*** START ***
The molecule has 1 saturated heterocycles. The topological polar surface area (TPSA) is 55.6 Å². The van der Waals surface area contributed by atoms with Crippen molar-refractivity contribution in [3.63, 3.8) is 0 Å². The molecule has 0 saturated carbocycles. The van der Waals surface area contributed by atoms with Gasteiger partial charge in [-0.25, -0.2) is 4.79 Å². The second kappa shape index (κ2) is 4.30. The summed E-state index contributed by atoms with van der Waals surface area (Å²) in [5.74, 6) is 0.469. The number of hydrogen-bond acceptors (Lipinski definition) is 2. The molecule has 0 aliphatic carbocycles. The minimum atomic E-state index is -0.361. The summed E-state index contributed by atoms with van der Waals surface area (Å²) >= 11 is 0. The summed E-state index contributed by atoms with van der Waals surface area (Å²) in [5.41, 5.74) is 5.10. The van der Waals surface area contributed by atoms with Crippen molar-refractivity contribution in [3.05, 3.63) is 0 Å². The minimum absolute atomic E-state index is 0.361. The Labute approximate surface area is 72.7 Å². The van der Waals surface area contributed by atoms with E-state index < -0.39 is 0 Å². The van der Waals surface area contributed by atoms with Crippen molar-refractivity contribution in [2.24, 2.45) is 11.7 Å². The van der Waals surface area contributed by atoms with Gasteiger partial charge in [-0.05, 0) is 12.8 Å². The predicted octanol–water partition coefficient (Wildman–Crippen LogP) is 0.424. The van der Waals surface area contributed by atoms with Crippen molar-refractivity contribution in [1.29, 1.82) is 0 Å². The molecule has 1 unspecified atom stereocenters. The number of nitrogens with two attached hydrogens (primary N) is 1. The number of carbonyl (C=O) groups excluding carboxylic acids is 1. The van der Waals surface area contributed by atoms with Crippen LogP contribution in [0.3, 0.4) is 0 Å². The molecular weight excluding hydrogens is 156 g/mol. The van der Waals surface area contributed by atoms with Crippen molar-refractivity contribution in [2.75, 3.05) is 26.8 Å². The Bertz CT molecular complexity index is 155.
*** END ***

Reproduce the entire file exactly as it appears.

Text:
The molecule has 1 saturated heterocycles. The topological polar surface area (TPSA) is 55.6 Å². The van der Waals surface area contributed by atoms with Crippen molar-refractivity contribution in [3.63, 3.8) is 0 Å². The molecule has 0 saturated carbocycles. The van der Waals surface area contributed by atoms with Gasteiger partial charge in [-0.25, -0.2) is 4.79 Å². The second kappa shape index (κ2) is 4.30. The summed E-state index contributed by atoms with van der Waals surface area (Å²) in [5.74, 6) is 0.469. The number of hydrogen-bond acceptors (Lipinski definition) is 2. The molecule has 0 aliphatic carbocycles. The minimum atomic E-state index is -0.361. The summed E-state index contributed by atoms with van der Waals surface area (Å²) >= 11 is 0. The summed E-state index contributed by atoms with van der Waals surface area (Å²) in [5.41, 5.74) is 5.10. The van der Waals surface area contributed by atoms with Crippen molar-refractivity contribution in [3.05, 3.63) is 0 Å². The minimum absolute atomic E-state index is 0.361. The Labute approximate surface area is 72.7 Å². The van der Waals surface area contributed by atoms with E-state index < -0.39 is 0 Å². The van der Waals surface area contributed by atoms with Crippen molar-refractivity contribution in [2.24, 2.45) is 11.7 Å². The van der Waals surface area contributed by atoms with Gasteiger partial charge in [-0.05, 0) is 12.8 Å². The predicted octanol–water partition coefficient (Wildman–Crippen LogP) is 0.424. The van der Waals surface area contributed by atoms with Crippen molar-refractivity contribution in [1.29, 1.82) is 0 Å². The molecule has 1 unspecified atom stereocenters. The number of nitrogens with two attached hydrogens (primary N) is 1. The number of carbonyl (C=O) groups excluding carboxylic acids is 1. The van der Waals surface area contributed by atoms with Crippen LogP contribution in [0.3, 0.4) is 0 Å². The molecular weight excluding hydrogens is 156 g/mol. The van der Waals surface area contributed by atoms with Crippen molar-refractivity contribution in [2.75, 3.05) is 26.8 Å². The Bertz CT molecular complexity index is 155.